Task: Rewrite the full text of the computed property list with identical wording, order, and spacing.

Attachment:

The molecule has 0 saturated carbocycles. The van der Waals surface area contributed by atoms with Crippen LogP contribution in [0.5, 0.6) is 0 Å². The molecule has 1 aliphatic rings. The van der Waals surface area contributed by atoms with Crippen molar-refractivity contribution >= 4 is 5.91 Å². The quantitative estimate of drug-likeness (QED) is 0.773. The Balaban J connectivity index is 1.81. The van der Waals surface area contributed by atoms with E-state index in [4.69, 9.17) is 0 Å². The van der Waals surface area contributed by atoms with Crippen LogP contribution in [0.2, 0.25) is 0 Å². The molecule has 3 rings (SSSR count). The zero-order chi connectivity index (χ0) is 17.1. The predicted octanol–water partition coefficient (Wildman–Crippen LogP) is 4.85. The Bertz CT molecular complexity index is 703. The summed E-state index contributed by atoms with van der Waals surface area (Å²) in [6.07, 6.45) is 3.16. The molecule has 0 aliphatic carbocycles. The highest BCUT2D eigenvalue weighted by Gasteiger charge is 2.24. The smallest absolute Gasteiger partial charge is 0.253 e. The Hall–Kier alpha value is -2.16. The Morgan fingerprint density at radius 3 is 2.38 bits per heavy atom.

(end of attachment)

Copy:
The molecule has 0 saturated carbocycles. The van der Waals surface area contributed by atoms with Crippen LogP contribution in [0.5, 0.6) is 0 Å². The molecule has 1 aliphatic rings. The van der Waals surface area contributed by atoms with Crippen molar-refractivity contribution >= 4 is 5.91 Å². The quantitative estimate of drug-likeness (QED) is 0.773. The Balaban J connectivity index is 1.81. The van der Waals surface area contributed by atoms with E-state index in [4.69, 9.17) is 0 Å². The van der Waals surface area contributed by atoms with Crippen LogP contribution in [0.2, 0.25) is 0 Å². The molecule has 3 rings (SSSR count). The zero-order chi connectivity index (χ0) is 17.1. The predicted octanol–water partition coefficient (Wildman–Crippen LogP) is 4.85. The Bertz CT molecular complexity index is 703. The summed E-state index contributed by atoms with van der Waals surface area (Å²) in [6.07, 6.45) is 3.16. The molecule has 0 aliphatic carbocycles. The highest BCUT2D eigenvalue weighted by Gasteiger charge is 2.24. The smallest absolute Gasteiger partial charge is 0.253 e. The Hall–Kier alpha value is -2.16. The Morgan fingerprint density at radius 3 is 2.38 bits per heavy atom.